My first computer was an unnamed Franklin Ace 500. For those of you possessing no experience with computer systems which were already obsolete by the time they were designed (in the mid-eighties), this is an Apple //c clone. I have no idea why I never threw it out a window. I received this computer on the Christmas before my seventh birthday (Dec. 25, 1987).
Fred was my first real computer. He was a 386sx-20 laptop, with 4MB of RAM. He was already headed for the scrap heap when I got him in November, 1992. Worse than that, he was an IBM (PS/2 L40-SX). I would never buy something like that, of course; he was a gift :) One day in 1994 or so, I decided to test my newfound knowledge of CMOS programming by writing a program to display the contents of the CMOS. I goofed, and overwrote the entire CMOS. This wouldn't have been so bad, but I could not find the specs to the hard drive. Opening up the computer and looking at the hard drive specs didn't work; apparently, the drive was formatted in some weird fashion. Of course, I didn't have backups of my CMOS (``backups are for wimps who don't know how to use their computer'' :). Hundreds of calls to IBM (well, really about 10) were made in vain. Finally, I gave up and traded Fred to my friend Wendell Wilson for my next computer, Grumblebuny. A few weeks after Wendell got him, Fred completely died. Wendell didn't mind, though---he needed the spare parts. Someone out there now owns a rebuilt PS/2 L40-SX, half of the parts of which were once in Fred. If you know who you are, mail me!
Miko wasn't actually my computer. He belonged to my school, and was an IBM PS/Valuepoint 433DX (486DX-33 with 8MB of RAM). I took him home one summer to experiment with Autocad and 3D-Studio (yes, I did have a 3D-Studio hardware key---the school wasn't going to be using it over the summer). He ended up also running a Microsoft C 6.00ax compiler, as well as the Windows 3.1 SDK. Before you question all this: yes, everything was completely legit. He is still in use, running Autocad and Microsoft Works for Windows. I'm sure he would go ahead and commit suicide if he could (hey, he's an IBM; chances are, he will one day :)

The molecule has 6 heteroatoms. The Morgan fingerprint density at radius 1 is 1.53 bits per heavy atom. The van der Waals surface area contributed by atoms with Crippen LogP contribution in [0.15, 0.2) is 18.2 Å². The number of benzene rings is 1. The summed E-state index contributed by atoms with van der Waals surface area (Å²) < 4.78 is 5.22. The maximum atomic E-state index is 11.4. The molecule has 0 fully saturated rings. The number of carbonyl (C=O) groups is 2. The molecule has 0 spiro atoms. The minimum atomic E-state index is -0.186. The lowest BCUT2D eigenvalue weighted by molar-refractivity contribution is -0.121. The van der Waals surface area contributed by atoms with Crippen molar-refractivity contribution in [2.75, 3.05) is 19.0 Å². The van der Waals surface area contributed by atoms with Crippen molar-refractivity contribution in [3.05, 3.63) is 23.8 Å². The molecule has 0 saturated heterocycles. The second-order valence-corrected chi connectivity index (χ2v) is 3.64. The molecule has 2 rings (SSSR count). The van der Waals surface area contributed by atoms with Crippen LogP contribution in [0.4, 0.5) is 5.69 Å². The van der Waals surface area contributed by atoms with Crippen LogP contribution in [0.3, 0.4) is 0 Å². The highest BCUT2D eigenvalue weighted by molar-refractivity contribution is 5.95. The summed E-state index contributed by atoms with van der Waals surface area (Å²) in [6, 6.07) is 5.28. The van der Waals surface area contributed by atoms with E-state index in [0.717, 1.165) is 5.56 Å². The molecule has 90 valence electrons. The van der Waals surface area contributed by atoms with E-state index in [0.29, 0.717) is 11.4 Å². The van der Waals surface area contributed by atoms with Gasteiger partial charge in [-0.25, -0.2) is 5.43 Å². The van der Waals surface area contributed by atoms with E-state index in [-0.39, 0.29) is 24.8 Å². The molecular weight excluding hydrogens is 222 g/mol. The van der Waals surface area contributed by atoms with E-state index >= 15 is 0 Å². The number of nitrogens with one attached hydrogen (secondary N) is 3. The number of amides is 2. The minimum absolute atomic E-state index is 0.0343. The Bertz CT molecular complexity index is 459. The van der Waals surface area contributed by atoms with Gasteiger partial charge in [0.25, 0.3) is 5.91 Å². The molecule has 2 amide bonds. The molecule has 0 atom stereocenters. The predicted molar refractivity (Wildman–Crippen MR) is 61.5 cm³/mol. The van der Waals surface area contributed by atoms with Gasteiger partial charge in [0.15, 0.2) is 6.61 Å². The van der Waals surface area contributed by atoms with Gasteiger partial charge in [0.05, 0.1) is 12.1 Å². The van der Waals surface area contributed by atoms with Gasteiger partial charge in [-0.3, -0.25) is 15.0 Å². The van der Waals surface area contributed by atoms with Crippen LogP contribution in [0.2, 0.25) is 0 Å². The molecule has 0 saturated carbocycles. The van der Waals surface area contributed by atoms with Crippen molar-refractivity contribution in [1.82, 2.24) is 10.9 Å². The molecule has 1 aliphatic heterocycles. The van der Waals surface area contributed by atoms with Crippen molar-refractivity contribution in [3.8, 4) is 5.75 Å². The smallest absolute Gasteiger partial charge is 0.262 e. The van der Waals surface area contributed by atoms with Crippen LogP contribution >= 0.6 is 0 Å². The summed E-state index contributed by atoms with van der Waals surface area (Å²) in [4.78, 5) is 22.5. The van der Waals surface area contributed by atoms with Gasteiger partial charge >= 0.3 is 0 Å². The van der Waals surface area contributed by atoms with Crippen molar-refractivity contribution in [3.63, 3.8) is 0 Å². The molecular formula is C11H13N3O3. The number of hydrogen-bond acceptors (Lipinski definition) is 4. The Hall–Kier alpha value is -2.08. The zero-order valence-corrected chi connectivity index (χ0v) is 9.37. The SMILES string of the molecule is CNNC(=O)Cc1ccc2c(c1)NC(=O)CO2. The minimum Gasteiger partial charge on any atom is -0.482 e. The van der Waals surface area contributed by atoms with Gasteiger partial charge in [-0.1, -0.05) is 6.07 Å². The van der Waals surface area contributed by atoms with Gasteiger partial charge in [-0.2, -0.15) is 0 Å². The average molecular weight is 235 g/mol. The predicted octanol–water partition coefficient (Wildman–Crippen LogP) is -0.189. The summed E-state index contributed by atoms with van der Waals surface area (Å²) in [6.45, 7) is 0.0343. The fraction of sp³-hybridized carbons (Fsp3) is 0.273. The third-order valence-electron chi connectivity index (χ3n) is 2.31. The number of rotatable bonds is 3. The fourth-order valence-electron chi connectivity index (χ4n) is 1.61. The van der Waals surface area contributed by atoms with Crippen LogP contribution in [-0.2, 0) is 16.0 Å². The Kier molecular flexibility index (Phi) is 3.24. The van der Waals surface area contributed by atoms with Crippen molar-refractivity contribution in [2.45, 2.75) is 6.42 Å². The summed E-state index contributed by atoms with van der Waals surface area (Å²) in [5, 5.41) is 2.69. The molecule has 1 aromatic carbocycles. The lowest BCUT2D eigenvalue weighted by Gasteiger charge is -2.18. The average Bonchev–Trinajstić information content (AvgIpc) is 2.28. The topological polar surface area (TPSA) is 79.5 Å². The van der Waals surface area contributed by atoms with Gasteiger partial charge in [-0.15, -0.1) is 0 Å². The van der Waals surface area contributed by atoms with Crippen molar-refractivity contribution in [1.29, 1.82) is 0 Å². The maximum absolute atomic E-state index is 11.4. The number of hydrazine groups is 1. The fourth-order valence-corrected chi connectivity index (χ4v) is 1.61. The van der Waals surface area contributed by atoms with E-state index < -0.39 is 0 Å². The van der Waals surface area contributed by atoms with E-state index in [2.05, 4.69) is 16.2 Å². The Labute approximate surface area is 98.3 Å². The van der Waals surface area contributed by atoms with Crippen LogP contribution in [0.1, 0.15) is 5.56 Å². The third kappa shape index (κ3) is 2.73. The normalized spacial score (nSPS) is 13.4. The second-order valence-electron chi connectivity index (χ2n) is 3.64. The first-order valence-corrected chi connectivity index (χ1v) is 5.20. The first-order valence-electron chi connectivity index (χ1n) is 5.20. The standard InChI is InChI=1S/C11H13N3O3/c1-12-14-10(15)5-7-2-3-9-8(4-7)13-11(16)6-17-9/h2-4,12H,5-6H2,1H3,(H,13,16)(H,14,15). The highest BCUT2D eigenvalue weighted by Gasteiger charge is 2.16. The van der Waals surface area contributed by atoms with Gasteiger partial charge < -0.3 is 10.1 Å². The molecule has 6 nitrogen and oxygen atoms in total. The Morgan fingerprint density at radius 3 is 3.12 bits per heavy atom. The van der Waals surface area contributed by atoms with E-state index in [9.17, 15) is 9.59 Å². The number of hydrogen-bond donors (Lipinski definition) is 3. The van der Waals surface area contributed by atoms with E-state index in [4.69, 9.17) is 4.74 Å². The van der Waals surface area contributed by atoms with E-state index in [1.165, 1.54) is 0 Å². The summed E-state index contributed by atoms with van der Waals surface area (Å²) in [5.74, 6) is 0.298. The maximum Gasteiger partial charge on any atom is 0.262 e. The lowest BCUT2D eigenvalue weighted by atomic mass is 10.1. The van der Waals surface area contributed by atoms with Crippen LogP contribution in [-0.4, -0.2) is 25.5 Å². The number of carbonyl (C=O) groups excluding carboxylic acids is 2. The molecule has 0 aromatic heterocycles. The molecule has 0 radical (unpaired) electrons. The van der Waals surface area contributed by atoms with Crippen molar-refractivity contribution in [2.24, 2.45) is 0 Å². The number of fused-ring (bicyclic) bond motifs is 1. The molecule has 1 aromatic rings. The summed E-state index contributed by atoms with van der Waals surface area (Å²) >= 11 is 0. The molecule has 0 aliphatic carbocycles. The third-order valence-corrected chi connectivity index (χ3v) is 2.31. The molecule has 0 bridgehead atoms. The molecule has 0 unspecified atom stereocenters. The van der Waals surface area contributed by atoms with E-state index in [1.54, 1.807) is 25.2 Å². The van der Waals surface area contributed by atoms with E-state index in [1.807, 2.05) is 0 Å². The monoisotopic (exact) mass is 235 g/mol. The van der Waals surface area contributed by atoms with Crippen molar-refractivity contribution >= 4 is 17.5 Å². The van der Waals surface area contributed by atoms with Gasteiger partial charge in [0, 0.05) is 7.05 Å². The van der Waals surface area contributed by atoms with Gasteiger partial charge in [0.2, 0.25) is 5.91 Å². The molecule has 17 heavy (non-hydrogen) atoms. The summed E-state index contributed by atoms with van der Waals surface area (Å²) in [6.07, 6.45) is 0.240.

Grumblebuny (no, I didn't name him) was a 386sx-25 with 4MB of RAM. He was a desktop computer, and the first I owned which was not from a major company. He used to be the backup computer for one of the local BBSes (which shut down a long time ago). He was built by Michael Chaney (the ex-sysop of the aforementioned ex-BBS) and Wendell. He was much more stable than Fred could have ever hoped to be (part of this was most definitely due to the fact that he never, ever ran Windows). For a short time in August-September 1995, he ran Controlled by Hatred, my BBS (I got over that a long time ago). I think Wendell currently has him, although bugger if I can find him.
Maxwell is my current computer. He is a Pentium-133, with 32MB of memory. He ran Windows for a little while, but that was only because it was a lot easier to get Trumpet Winsock and a Windows FTP client than the equivalents for DOS. As soon as possible, I changed to Linux. I began with Slackware (I don't know what version; it was relatively old), back in mid-May, 1996. It took me until the end of May to get around to upgrading the kernel to 2.0.0 and to get PPP and networking set up. After a fatal disk crash (it sounded like it went farming), I installed Red Hat 4.1 from CD. I later got a 2.5GB drive, and copied the system over to that. For more information on maxwell, see his page.
I also have a 286 around here somewhere, nomine Zippo. E's an NCR, and pretty good for a 286. The only problem is that I tried plugging in a broken keyboard, and now no keyboards will work. Wendell and I think it's a blown fuse, but we've never bothered looking at it and trying to fix it. Zippo has a 20MB MFM drive; there's an on-board IDE controller, but Wendell didn't have any spare IDE drives.
One of these days, I plan on getting an Alpha. I would like at least 128MB, and 8 gigs or more of high-speed SCSI storage. Of course, I'm a bit low on money, so that day will be quite a ways off, and I'll probably want a better system by then.
Valjean is a Linux (Slackware 3.1) server I run at my former high school. E is an AMD 586-133 (my school is cheap) with 16MB of RAM and a 2GB hard drive. In case you are wondering, e is using a 3com Tokenlink III 16/4 card. Don't ask me why my school uses Token Ring instead of ethernet; it's an IBM thing :( Eir IP(v4) address is 126.96.36.199. Eir hostname is valjean.sfloyd.ml.org, although valjean.sfhs.floyd.k12.ky.us and sfhs.ml.org also work. Since I am off to college now, I'm maintaining em remotely, along with the help of Wendell and Michael Slone.
Fred got his name due to an in-joke between Wendell and myself regarding so-called technical columns in so-called computer magazines; we wrote a spoof called `Ask Doctor Fred', in which staggeringly technical questions such as, ``What will happen to my computer if I pick it up and drop it repeatedly because Windows keeps crashing?''; were asked. I'm not sure how Grumblebuny got his name; I'm also not sure I want to know how. Valjean got his name from Les Misérables. The character of that name was known in prison only by a number: 24601; valjean (the computer) ran for a month or so with only an IP address (no hostname in DNSs anywhere). Zippo got eir name because of eir great speed. A (magic) cookie and a virtual pat on the back go to the first person to figure out where Miko and Maxwell got their names (they are from different places).
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